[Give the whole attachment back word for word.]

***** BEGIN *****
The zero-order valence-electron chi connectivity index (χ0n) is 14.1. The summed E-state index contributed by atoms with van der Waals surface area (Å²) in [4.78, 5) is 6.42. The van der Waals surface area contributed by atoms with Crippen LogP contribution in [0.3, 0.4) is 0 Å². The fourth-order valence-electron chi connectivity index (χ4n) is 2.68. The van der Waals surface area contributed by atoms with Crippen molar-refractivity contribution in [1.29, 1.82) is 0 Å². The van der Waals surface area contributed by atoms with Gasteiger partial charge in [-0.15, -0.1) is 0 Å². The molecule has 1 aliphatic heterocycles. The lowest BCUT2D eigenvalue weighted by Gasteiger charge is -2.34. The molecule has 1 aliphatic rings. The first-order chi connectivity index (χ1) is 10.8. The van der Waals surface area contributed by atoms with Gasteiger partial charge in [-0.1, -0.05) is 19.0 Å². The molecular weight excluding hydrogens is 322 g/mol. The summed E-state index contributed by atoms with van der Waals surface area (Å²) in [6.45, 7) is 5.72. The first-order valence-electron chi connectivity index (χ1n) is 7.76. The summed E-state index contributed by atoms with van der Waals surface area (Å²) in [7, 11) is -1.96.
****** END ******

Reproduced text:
The zero-order valence-electron chi connectivity index (χ0n) is 14.1. The summed E-state index contributed by atoms with van der Waals surface area (Å²) in [4.78, 5) is 6.42. The van der Waals surface area contributed by atoms with Crippen LogP contribution in [0.3, 0.4) is 0 Å². The fourth-order valence-electron chi connectivity index (χ4n) is 2.68. The van der Waals surface area contributed by atoms with Crippen molar-refractivity contribution in [1.29, 1.82) is 0 Å². The van der Waals surface area contributed by atoms with Gasteiger partial charge in [-0.15, -0.1) is 0 Å². The molecule has 1 aliphatic heterocycles. The lowest BCUT2D eigenvalue weighted by Gasteiger charge is -2.34. The molecule has 1 aliphatic rings. The first-order chi connectivity index (χ1) is 10.8. The van der Waals surface area contributed by atoms with Gasteiger partial charge in [-0.1, -0.05) is 19.0 Å². The molecular weight excluding hydrogens is 322 g/mol. The summed E-state index contributed by atoms with van der Waals surface area (Å²) in [6.45, 7) is 5.72. The first-order valence-electron chi connectivity index (χ1n) is 7.76. The summed E-state index contributed by atoms with van der Waals surface area (Å²) in [7, 11) is -1.96.